Reviews

Rope of Love

Russ Meyer

USA, 1965

Credits

Review by Andrew Schenker

Posted on 28 August 2008

Source RM Films International DVD

Categories Bosomania!: The Sex, the Violence, and the Vocabulary of Russ Meyer

In Mudhoney’s gallery of rural grotesques, none is more grotesque than Sidney Brenshaw. Amid toothless madams, popeyed rubes and limping preachers (whose physical perversions are emphasized in a series of wide-angle close-ups), no one quite compares to Brenshaw. As played by Hal Hopper, his leather face continually (and unnaturally) contorted into an oily hee-haw laugh or twisted into high-pitched howls of rage, Brenshaw makes for a suitably outrageous villain. Drunkenly swaying about town in a dirty suit and cowboy hat – and never seen without his bottle of corn liquor – he’s a man of pure libido, working his tongue slowly, horrifyingly across his lips whenever he gets aroused and then pouncing with jolting savagery onto any number of unsuspecting woman. If the film’s energy inevitably lags whenever Brenshaw’s absent from the action, his frequent onscreen presence ensures that the film rarely lacks for demonic force.

Set during the Depression (or, as the characters call it, the “De-pression”), Russ Meyer’s hicksploitation flick finds drifter Calif McKinney stopping in at a lawless Missouri town en route to California. Just released from prison and hoping to start anew, Calif takes a job on a local farm where he immediately falls in love with the owner’s niece, Hannah, while running afoul of her husband, the villainous Brenshaw. At stake is the deed to the farm, which the owner, the kindly Lute Wade – in precarious health because of his “bum ticker” – wants to keep from passing into Brenshaw’s hands upon his death. When that latter learns of Lute’s decision to leave the farm to Calif, he enlists a hate-spewing preacher to turn the locals against his adversary and eliminate the double threat (to his marriage and his inheritance) from the town.

Central to Brenshaw’s strategy, as well as Meyer’s concerns, is the susceptibility of the townspeople to outbursts of violent reprisal. As Lute, one of several “good” characters in the film, explains, in the midst of the economic hardships, people are always on the lookout for a scapegoat onto whom to project their misery and seek displaced reprisal through bloody retribution. In a town in which the forces of law and order are more or less completely ineffectual (as the town’s local madam explains early on when questioned about the illegality of her bootleg liquor, “folks around here don’t pay no mind to that foolishness”) and public opinion counts for everything, manipulating the general tide of feeling becomes the only way to ensure one’s continued survival. We soon learn that Brenshaw is singularly unpopular in town and on the verge of being run out thanks to the machinations of Thurmond Pate, a little gnome of a man with one eye-ball turned horribly out of place and, while no motive is given for Pate’s hatred, we can probably assume that it rests on some sort of sexual jealousy directed against his virile, if loathsome, antagonist. Adopting a similar strategy, Brenshaw turns the attention away from himself and onto Calif, showing that in a small town the only thing worse than a loathed insider is any kind of outsider at all. Meyer’s film, released in 1965, culminates in a lynching, and while the filmmaker doesn’t seem to be making any sort of explicit racial commentary (in fact, all the picture’s characters are white), he certainly paints a vivid portrait of the type of hate-filled atmosphere that allows for the perpetuation of such racially-motivated atrocities, whether in the Depression era or in the mid-1960s of the film’s release.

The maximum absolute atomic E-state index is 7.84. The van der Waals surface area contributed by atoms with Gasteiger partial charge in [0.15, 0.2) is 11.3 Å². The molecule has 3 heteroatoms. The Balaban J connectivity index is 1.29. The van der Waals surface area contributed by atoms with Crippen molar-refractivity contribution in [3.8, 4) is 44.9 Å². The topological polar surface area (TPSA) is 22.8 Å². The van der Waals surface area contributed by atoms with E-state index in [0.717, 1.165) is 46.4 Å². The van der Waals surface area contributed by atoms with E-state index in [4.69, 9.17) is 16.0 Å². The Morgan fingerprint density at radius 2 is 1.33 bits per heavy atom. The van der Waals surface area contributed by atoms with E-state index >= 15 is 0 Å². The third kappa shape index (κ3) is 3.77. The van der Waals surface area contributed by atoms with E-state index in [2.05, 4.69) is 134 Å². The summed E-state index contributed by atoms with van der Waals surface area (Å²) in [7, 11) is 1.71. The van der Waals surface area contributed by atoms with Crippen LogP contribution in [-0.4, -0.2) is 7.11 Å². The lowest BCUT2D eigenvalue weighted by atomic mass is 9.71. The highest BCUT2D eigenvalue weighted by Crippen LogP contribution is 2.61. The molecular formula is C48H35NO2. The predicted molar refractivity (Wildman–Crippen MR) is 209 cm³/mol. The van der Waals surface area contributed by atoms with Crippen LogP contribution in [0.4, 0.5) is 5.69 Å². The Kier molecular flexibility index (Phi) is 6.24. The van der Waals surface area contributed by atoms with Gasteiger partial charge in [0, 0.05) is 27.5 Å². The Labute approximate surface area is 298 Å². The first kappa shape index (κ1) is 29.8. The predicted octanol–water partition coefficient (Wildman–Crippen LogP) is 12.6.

So much of the film’s drama turns on questions of sexuality that it is important to consider the two conceptions of sexual behavior – seemingly opposed but really closely related – that Meyer outlines. One form of sexuality is embodied in the jealous, aggressive practices of Sidney Brenshaw. Sexually insatiable (and given to taunting other men for their lack of “manhood”), Brenshaw spends much of his time at the local brothel before returning home to rape and beat his wife, whom he continually subjects to accusations of disloyalty. When faced with an unwilling sexual prospect – as occurs several times during the film – his method is always the same: throw the woman to the floor, kiss her repeatedly and then rip off her shirt and bare her breasts, a ritual of exposure that allows him to assert his manhood through sexual humiliation. In seeming contrast to this desperate need for dominant assertion, is the attitude offered by the local prostitutes. A household of three, the aging toothless madam who “ain’t turned a trick in fifteen years” and her two nubile daughters, the town brothel exemplifies an unrepressed vision of sexuality. While one daughter, Clara Belle, skinny dips in a lake, while favorably comparing the “birthday suit” to the “bathing suit” as the proper swimming attire, the other daughter, the deaf and dumb Eula, like her namesake in Faulkner’s The Hamlet, remains blithely untroubled by her burgeoning sexuality, a buxom naïf unaware of any consequences to her behavior. While the carefree brothel atmosphere may seem to represent some sort of ideal of free sexuality, it’s clear that the ease with which the women give themselves to Brenshaw fuels his attitude towards women to the point where he expects all potential partners to yield as easily to his advances. When they don’t, his violent jealousy comes into play and gives rise to the film’s manifold sexual disasters. Only the film’s central couple, Calif and Hannah, seem to offer a solution – combining non-jealous union and obvious sexual attraction – but, despite allowing Meyer to indulge in some lyrical photography during their central courtship that’s oddly reminiscent of Sergei Urusevsky’s work with Kalatazov, the romantic leads are too dully conventional to suggest any kind of desirable outcome. Rather Meyer’s extraordinary film focuses its energy on outlining the distortions to healthy sexual congress that result from a possessive, insistently masculinized attitude towards carnality and, in channeling these perversions into that ultimate screen grotesque, Sidney Brenshaw, giving inimitable expression to the wretched extremes of debased sexuality.